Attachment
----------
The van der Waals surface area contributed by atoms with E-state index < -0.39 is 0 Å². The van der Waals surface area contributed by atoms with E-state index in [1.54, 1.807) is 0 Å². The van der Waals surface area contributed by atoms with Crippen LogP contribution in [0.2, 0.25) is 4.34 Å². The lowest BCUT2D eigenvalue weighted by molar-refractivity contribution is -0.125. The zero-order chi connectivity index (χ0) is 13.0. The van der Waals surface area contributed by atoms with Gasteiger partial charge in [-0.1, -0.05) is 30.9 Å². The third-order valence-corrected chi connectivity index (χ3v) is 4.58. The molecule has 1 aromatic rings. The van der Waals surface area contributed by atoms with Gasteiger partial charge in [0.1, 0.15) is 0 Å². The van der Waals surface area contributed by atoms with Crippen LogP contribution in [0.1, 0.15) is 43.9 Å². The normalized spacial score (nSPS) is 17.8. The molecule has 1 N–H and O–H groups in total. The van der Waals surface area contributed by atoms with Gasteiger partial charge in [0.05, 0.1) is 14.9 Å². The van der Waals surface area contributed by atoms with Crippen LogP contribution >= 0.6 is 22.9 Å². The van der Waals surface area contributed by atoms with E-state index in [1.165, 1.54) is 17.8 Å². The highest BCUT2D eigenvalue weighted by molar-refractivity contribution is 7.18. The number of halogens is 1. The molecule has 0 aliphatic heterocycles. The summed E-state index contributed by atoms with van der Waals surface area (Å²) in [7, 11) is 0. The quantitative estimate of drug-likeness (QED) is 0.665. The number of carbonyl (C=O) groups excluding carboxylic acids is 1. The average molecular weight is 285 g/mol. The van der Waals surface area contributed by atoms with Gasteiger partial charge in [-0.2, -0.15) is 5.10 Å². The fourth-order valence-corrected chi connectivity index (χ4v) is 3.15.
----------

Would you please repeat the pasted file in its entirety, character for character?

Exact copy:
The van der Waals surface area contributed by atoms with E-state index < -0.39 is 0 Å². The van der Waals surface area contributed by atoms with E-state index in [1.54, 1.807) is 0 Å². The van der Waals surface area contributed by atoms with Crippen LogP contribution in [0.2, 0.25) is 4.34 Å². The lowest BCUT2D eigenvalue weighted by molar-refractivity contribution is -0.125. The zero-order chi connectivity index (χ0) is 13.0. The van der Waals surface area contributed by atoms with Gasteiger partial charge in [-0.1, -0.05) is 30.9 Å². The third-order valence-corrected chi connectivity index (χ3v) is 4.58. The molecule has 1 aromatic rings. The van der Waals surface area contributed by atoms with Gasteiger partial charge in [0.1, 0.15) is 0 Å². The van der Waals surface area contributed by atoms with Crippen LogP contribution in [0.1, 0.15) is 43.9 Å². The normalized spacial score (nSPS) is 17.8. The molecule has 1 N–H and O–H groups in total. The van der Waals surface area contributed by atoms with Gasteiger partial charge in [0.05, 0.1) is 14.9 Å². The van der Waals surface area contributed by atoms with Crippen LogP contribution >= 0.6 is 22.9 Å². The van der Waals surface area contributed by atoms with E-state index in [1.165, 1.54) is 17.8 Å². The highest BCUT2D eigenvalue weighted by molar-refractivity contribution is 7.18. The number of halogens is 1. The molecule has 0 aliphatic heterocycles. The summed E-state index contributed by atoms with van der Waals surface area (Å²) in [7, 11) is 0. The quantitative estimate of drug-likeness (QED) is 0.665. The number of carbonyl (C=O) groups excluding carboxylic acids is 1. The average molecular weight is 285 g/mol. The van der Waals surface area contributed by atoms with Gasteiger partial charge in [-0.2, -0.15) is 5.10 Å². The fourth-order valence-corrected chi connectivity index (χ4v) is 3.15.